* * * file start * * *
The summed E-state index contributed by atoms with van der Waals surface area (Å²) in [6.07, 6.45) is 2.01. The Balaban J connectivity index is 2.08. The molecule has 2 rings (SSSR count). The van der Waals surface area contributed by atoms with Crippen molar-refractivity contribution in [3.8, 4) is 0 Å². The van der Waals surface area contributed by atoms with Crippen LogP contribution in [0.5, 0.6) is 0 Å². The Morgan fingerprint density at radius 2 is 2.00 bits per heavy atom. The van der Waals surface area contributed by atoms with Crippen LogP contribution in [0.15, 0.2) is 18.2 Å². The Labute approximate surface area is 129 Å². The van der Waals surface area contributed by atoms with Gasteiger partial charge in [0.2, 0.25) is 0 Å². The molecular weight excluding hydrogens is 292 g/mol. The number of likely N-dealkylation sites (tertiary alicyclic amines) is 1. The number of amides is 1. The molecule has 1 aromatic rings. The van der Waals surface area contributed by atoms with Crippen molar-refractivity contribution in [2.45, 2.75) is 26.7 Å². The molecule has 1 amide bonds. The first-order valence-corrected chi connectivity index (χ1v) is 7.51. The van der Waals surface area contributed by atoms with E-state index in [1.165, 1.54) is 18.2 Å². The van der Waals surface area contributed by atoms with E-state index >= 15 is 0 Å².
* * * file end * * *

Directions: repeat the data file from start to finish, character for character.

The summed E-state index contributed by atoms with van der Waals surface area (Å²) in [6.07, 6.45) is 2.01. The Balaban J connectivity index is 2.08. The molecule has 2 rings (SSSR count). The van der Waals surface area contributed by atoms with Crippen molar-refractivity contribution in [3.8, 4) is 0 Å². The van der Waals surface area contributed by atoms with Crippen LogP contribution in [0.5, 0.6) is 0 Å². The Morgan fingerprint density at radius 2 is 2.00 bits per heavy atom. The van der Waals surface area contributed by atoms with Crippen LogP contribution in [0.15, 0.2) is 18.2 Å². The Labute approximate surface area is 129 Å². The van der Waals surface area contributed by atoms with Gasteiger partial charge in [0.2, 0.25) is 0 Å². The molecular weight excluding hydrogens is 292 g/mol. The number of likely N-dealkylation sites (tertiary alicyclic amines) is 1. The number of amides is 1. The molecule has 1 aromatic rings. The van der Waals surface area contributed by atoms with Crippen molar-refractivity contribution in [2.45, 2.75) is 26.7 Å². The molecule has 1 amide bonds. The first-order valence-corrected chi connectivity index (χ1v) is 7.51. The van der Waals surface area contributed by atoms with E-state index in [1.165, 1.54) is 18.2 Å². The van der Waals surface area contributed by atoms with E-state index >= 15 is 0 Å².